Helix pomatia

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Helix pomatia
Helix pomatia 89a.jpg
Scientific classification edit
Kingdom: Animalia
Phylum: Mollusca
Class: Gastropoda
Subclass: Heterobranchia
Infraclass: Euthyneura
Superorder: Eupulmonata
Order: Stylommatophora
Informal group: Sigmurethra
Family: Helicidae
Genus: Helix
H. pomatia
Binomial name
Helix pomatia

Helix pomatia, common names the Roman snail, Burgundy snail, edible snail or escargot, is a species of large, edible, air-breathing land snail, a pulmonate gastropod terrestrial mollusc in the family Helicidae. It is a European species. In the English language it is called by the French name escargot when used in cooking (escargot simply means 'snail'). Although this species is highly prized as a food, it is difficult to cultivate and rarely farmed commercially.[3]


Distribution map of Helix pomatia showing the European countries where the species is present
In Odenwald, Germany.
Cooked snails are called escargots

Distribution of Helix pomatia includes:

Southeastern and central Europe:[4]

Western Europe:

Northern Europe:

  • Denmark – Listed as a protected species.[8]
  • Southern Sweden[4]
  • Norway[4]
  • Finland[4]
  • In central and southern parts of Sweden, Norway and Finland, isolated and relatively small populations occur. It is not native to these countries, but is likely to have been imported by monks from Southern Europe during medieval times.
  • Latvia
  • Lithuania
  • Estonia[4]

Eastern Europe:

Southern Europe:


View of a shell of Helix pomatia
Helix pomatia (the larger snail) laying eggs)

The shell is creamy white to light brownish, often with indistinct brown colour bands.[4] The shell has five to six whorls.[4] The aperture is large.[4] The apertural margin is white and slightly reflected in adult snails.[4] The umbilicus is narrow and partly covered by the reflected columellar margin.[4]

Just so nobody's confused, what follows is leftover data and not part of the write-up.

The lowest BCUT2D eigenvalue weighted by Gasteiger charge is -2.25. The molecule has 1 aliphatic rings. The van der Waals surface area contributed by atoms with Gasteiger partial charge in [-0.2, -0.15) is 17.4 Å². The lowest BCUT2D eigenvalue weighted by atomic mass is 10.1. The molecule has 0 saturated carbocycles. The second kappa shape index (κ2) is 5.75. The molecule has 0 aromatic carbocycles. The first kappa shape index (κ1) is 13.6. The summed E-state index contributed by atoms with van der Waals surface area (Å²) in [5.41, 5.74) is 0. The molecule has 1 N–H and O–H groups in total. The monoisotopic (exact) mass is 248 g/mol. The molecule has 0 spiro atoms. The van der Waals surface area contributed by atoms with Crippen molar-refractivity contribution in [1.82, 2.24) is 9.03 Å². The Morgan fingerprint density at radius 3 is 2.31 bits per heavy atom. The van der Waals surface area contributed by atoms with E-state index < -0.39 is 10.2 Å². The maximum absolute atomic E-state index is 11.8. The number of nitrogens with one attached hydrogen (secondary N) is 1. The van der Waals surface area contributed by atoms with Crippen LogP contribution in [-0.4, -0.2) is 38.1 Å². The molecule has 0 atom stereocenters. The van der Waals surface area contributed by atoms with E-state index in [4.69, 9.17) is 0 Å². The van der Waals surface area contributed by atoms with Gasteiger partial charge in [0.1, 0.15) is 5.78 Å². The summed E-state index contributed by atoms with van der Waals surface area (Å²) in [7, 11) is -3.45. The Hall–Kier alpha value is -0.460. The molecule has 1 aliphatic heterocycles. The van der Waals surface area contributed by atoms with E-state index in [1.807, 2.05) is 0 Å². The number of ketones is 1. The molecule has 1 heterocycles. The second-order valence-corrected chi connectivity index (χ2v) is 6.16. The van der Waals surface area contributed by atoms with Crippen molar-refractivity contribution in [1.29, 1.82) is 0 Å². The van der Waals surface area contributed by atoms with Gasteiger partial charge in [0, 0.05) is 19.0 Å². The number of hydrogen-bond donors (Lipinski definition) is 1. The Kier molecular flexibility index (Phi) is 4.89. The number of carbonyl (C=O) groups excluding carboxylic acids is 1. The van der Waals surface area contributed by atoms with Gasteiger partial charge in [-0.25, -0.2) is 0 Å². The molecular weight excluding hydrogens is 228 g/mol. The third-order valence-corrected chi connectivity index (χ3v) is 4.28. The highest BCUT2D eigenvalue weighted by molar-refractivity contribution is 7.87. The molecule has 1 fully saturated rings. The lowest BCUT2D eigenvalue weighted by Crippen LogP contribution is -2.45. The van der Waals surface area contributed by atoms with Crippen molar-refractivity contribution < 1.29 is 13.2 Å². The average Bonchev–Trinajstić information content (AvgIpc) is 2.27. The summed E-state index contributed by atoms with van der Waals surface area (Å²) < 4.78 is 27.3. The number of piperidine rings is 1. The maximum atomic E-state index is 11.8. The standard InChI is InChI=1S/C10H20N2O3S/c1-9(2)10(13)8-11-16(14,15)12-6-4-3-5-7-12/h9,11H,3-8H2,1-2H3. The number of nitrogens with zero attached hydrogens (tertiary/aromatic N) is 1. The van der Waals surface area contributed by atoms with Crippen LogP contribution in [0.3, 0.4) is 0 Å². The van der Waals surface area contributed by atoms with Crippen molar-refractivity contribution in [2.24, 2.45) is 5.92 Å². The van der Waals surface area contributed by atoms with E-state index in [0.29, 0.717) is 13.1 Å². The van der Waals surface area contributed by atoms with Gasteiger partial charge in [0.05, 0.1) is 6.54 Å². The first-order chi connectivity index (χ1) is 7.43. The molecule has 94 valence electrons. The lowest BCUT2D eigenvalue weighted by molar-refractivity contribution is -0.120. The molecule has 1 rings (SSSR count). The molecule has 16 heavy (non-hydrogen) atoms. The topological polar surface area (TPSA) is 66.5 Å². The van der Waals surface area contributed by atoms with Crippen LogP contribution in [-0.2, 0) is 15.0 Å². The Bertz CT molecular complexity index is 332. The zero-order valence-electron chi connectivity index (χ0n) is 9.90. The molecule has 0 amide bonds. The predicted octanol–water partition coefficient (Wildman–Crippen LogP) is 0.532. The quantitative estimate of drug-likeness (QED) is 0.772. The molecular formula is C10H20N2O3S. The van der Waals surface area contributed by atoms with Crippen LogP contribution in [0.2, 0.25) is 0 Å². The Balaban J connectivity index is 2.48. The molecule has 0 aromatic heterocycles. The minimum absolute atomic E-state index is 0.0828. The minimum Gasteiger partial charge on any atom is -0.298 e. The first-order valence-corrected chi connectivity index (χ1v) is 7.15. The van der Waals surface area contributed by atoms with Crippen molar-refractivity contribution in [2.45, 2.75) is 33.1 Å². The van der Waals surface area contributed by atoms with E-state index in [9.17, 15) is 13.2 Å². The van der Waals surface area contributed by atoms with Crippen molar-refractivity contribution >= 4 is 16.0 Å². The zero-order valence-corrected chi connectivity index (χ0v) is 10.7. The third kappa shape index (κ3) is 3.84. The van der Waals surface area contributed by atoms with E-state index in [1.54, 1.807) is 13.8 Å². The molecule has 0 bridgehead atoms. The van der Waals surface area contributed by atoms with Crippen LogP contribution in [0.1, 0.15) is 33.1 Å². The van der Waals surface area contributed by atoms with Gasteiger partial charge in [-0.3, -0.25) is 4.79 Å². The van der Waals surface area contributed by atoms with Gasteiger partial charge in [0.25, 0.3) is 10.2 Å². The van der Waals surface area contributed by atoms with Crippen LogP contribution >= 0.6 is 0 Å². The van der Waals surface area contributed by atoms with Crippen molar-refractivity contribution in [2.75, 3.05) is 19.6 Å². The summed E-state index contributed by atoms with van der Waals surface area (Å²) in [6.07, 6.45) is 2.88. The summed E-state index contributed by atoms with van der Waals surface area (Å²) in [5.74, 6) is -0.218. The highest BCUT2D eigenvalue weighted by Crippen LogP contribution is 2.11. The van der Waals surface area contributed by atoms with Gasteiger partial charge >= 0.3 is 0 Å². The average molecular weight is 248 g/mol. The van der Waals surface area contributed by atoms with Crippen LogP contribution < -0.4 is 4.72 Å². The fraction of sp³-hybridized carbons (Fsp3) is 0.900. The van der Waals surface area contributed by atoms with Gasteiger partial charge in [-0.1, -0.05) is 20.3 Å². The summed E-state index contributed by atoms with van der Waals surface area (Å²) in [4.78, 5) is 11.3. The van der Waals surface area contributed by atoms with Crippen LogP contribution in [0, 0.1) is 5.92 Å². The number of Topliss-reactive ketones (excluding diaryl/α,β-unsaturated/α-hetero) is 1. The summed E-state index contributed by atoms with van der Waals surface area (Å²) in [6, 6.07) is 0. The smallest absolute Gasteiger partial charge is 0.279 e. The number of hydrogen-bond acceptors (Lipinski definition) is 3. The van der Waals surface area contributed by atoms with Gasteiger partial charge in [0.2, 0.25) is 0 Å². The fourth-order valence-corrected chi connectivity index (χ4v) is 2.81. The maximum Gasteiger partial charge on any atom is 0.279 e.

The width of the shell is 30–50 mm.[4] The height of the shell is 30–45 mm.[4]



In southeastern Europe, H. pomatia lives in forests, open habitats, gardens, vineyards, especially along rivers, confined to calcareous substrate.[4] In central Europe, it occurs in open forests and shrubland on calcareous substrate.[4] It prefers high humidity and lower temperatures, and needs loose soil for burrowing to hibernate and lay its eggs.[4] It lives up to 2100 m above sea level in the Alps, but usually below 2000 m.[4] In the south of England, it is restricted to undisturbed grassy or bushy wastelands, usually not in gardens; it has a low reproduction rate and low powers of dispersal.[4]

Life cycle[edit]

Average distance of migration reaches 3.5–6.0 m.[4]

This snail is hermaphroditic. Reproduction in central Europe begins at the end of May.[4]

Roman snails with colored shells

Eggs are laid in June and July, in clutches of 40–65 eggs.[4] The size of the egg is 5.5–6.5 mm[4] or 8.6 × 7.2 mm.[10] Juveniles hatch after three to four weeks, and may consume their siblings under unfavourable climate conditions.[4] Maturity is reached after two to five years.[4] The life span is up to 20 years, but snails die faster often because of drying in summer and freezing in winter.[4] Ten-year-old individuals are probably not uncommon in natural populations.[4] The maximum lifespan is 35 years.[4]